History or Travesty, Health Care Reform Becoming a Reality
Whenever politicians start bandying about the word "historic" to describe something they've just done, grab your wallet and lock up the silver. Chances are, the only thing "historic" they've accomplished is in coming up with a more unique and inefficient way to separate the taxpayer's hard-earned coin from his person.
In the case of health care reform, there is other history to be made: the unprecedented thrust of the federal government into the most intimate and private parts of the American citizen's personal life. The Democrats are about to make your health the government's business, while controlling directly or indirectly a gargantuan bite of the economy.
We are told that this is necessary for the good of all, that this is the only way to insure the millions who are without coverage -- whether they want it or not. Government altruism with a gun to one's head might seem a bizarre notion of liberty to some, but we are assured that this is part of the new America being created for our benefit.
How we got to this point is a tale told by an idiot. So I will turn this narrative over to Nebraska Senator Ben Nelson:
"I know this is hard for some of my colleagues to accept and I appreciate their right to disagree," Nelson told reporters at the Capitol, of the many changes made at his behest. "But I would not have voted for this bill without these provisions."
Which provisions are those, Senator Nelson?
Under the new abortion provisions, states can opt out of allowing plans to cover abortion in the new insurance exchanges the bill would set up, to serve individuals who lack coverage through their jobs. Plus, enrollees in plans that do cover abortion procedures would pay for the coverage with separate checks -- one for abortion, one for the rest of any health-care services.
Nelson secured full federal funding for his state to expand Medicaid coverage to all individuals below 133 percent of the federal poverty level. Other states must pay a small portion of the additional cost. He won concessions for qualifying nonprofit insurers and for Medigap providers from a new insurance tax, and was able to roll back cuts to health savings accounts.
It's easy to achieve health care reform when you're bribing members with other people's money.
Two other senators got Medicaid deals of their own. Bernie Sanders, the socialist from Vermont, was bought off with some additional state aid for Medicaid, as was Louisiana's Mary Landrieu.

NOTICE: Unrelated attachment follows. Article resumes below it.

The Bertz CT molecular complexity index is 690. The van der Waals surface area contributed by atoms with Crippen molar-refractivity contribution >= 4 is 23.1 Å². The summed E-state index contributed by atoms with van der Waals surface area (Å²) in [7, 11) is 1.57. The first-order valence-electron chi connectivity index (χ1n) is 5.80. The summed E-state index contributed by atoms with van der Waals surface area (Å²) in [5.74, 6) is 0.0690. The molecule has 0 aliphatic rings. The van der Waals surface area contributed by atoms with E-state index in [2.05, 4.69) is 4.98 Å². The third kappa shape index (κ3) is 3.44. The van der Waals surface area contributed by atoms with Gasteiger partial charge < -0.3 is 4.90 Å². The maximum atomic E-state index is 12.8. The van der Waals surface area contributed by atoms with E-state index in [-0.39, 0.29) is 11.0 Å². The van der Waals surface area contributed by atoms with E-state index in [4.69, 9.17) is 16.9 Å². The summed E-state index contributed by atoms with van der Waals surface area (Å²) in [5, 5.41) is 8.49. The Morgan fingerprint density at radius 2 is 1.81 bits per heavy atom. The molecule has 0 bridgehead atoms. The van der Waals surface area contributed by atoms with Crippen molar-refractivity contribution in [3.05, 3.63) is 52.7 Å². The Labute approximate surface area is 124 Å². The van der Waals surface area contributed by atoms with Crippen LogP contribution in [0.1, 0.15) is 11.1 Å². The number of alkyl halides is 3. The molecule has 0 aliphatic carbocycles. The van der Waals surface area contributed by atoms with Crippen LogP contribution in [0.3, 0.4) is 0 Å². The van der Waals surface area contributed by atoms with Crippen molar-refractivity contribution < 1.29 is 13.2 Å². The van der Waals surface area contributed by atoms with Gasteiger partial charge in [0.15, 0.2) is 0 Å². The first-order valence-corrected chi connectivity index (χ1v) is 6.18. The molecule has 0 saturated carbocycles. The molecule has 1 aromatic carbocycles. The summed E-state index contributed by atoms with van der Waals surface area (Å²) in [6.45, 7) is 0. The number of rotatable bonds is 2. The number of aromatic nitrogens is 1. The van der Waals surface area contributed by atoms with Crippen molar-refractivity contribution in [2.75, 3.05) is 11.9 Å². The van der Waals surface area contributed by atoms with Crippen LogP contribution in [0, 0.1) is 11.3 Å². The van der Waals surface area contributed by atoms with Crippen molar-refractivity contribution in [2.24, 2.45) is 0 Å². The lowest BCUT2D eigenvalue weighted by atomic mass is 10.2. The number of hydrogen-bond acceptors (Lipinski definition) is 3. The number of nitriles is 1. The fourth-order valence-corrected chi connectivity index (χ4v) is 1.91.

As of this writing, the "manager's amendment" -- 386 pages in addition to the more than 2,000 already part of the package -- is still being digested by wonks on both sides, so there is the possibility that there are some surprises beyond what we've already discovered. Basically, revenue will be raised to fund the scheme by hiking payroll taxes on those they consider "rich," as well as a variety of smaller hits including a weird 10% tax to be paid by customers of indoor tanning salons. Why stick it to tanning customers? Perhaps the pasty-faced Democrats are jealous of people walking around with tans in the middle of winter.
Also increased in the manager's amendment is the tax paid by those who refuse to acquire insurance. You will now be forced to shell out $750 or no more than 2% of your income if you refuse to participate in this vanguard program for the new America.
There is some assistance for really small businesses in the form of tax credits, but the effect on business creation and expansion for this vital jobs engine will be a net negative. It is hard to see a burst of entrepreneurial energy that would jump-start the economy when employee costs will increase substantially.
The Congressional Budget Office has got the Democrats excited over their "scoring" of the manager's amendment because they report it actually lowers the deficit some:
The CBO said that the final legislation, unveiled Saturday by Senate Majority Leader Harry Reid, would cost $871 billion over the next 10 years and reduce the deficit by $132 billion over the same period. That's more than the first Senate bill had cost.